Review of Futbolera

Elsey, Brenda and Nadel, Joshua. Futbolera: A History of Women and Sports in Latin America. Austin: University of Texas Press. Pp. 271. Notes, bibliography, index. $24.95 paperback.

Reviewed by Russ Crawford

Brenda Elsey and Joshua Nadel have added an important volume to women’s sport history with Futbolera: A History of Women and Sports in Latin America.

University of Texas Press, 2019.

Soccer is the most popular sport in Latin America, and the world, and is popular with both men and women. As is often the case, however, considerations of women playing the game, once thought to be the sole province of men, have been relatively sparse. There has been some work written in English, primarily regarding women soccer players in the Anglophone world, but little has been written on Latin America as a region. Elsey and Nadel have produced a fairly comprehensive survey of women playing the game, as well as other sports, there. Most of the consideration below will deal with women playing soccer, which makes up a large part of the work.

The narrative of Futbolera focuses primarily on Brazil, Mexico, Argentina, and Chile, but also briefly ventures out into Central America, and other South American nations. Elsey and Nadel have delved deeply into press reports to uncover the scattered mentions of women’s soccer, and have also consulted government documents from the various countries to demonstrate how governments promoted women’s athletic activity as a means of nation building in the nineteenth century. That promotion went only so far, however, and once women moved from participating in sports that were seen as fitting for women to instead play soccer, they often faced resistance.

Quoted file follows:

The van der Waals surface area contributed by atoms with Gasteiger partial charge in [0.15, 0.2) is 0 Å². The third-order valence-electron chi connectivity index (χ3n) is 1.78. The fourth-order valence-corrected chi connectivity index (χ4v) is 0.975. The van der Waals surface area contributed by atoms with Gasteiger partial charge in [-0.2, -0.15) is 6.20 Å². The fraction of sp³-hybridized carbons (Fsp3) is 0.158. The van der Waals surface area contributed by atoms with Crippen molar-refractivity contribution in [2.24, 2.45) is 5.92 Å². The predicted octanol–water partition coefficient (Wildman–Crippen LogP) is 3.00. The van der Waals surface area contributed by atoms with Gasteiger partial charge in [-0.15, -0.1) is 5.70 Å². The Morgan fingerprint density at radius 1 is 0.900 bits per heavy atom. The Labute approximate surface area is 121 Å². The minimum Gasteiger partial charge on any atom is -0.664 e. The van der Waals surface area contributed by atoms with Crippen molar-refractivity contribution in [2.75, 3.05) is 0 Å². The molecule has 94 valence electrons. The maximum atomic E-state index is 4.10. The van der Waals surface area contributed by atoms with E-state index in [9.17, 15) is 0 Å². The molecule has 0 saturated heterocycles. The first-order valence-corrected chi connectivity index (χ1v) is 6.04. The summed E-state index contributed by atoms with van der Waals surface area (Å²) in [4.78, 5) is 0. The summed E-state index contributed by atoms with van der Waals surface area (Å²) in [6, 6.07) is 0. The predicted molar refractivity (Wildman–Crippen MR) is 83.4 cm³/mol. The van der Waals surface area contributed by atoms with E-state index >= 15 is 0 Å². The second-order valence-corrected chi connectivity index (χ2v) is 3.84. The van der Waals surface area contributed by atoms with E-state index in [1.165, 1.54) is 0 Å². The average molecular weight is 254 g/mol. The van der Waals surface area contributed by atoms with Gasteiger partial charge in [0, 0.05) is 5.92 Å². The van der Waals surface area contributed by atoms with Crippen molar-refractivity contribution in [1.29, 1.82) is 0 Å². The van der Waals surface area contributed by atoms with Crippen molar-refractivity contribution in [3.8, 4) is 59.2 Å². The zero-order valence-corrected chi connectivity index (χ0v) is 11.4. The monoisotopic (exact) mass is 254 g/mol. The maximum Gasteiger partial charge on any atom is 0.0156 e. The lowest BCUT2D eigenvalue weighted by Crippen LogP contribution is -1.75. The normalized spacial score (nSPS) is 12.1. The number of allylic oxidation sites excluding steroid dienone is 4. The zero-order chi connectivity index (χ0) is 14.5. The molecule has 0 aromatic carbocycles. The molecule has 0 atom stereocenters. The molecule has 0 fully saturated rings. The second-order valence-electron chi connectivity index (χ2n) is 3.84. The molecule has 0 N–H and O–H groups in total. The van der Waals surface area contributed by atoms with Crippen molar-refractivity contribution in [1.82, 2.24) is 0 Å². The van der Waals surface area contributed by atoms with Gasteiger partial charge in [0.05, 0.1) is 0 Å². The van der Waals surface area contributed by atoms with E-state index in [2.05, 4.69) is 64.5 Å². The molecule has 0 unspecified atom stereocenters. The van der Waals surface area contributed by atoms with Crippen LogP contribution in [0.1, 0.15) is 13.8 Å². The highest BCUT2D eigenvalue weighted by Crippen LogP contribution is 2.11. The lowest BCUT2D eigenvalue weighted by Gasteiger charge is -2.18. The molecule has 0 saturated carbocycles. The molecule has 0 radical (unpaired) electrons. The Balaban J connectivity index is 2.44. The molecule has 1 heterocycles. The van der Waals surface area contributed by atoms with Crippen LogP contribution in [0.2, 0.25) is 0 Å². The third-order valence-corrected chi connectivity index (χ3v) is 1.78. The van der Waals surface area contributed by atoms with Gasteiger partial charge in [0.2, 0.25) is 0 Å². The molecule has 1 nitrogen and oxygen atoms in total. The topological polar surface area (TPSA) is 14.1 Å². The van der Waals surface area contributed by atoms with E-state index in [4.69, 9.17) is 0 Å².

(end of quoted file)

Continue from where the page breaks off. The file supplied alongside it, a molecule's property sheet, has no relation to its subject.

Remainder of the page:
Many of the themes they identify, including the “authorities” promoting physical fitness, but not competition, for women; medical concerns about the strain of sports on reproductive health; and worries that women should not become too fit, less they appeared “mannish” or be accused of lesbianism, are familiar to historians of women’s sport. The authorities included the usual group of physical education professionals, both male and female, who dominated the educational systems of their nations. Those themes can also be seen in the United States, and in European nations.

What seems to be unique about Latin America is the extent to which national governments involved themselves in sport policy. Those governments also often included military dictatorships, and Brazil is perhaps one of the few nations to have women’s soccer banned by a military regime. Several football associations globally have banned women from taking the pitch, but in Brazil, it was the generals.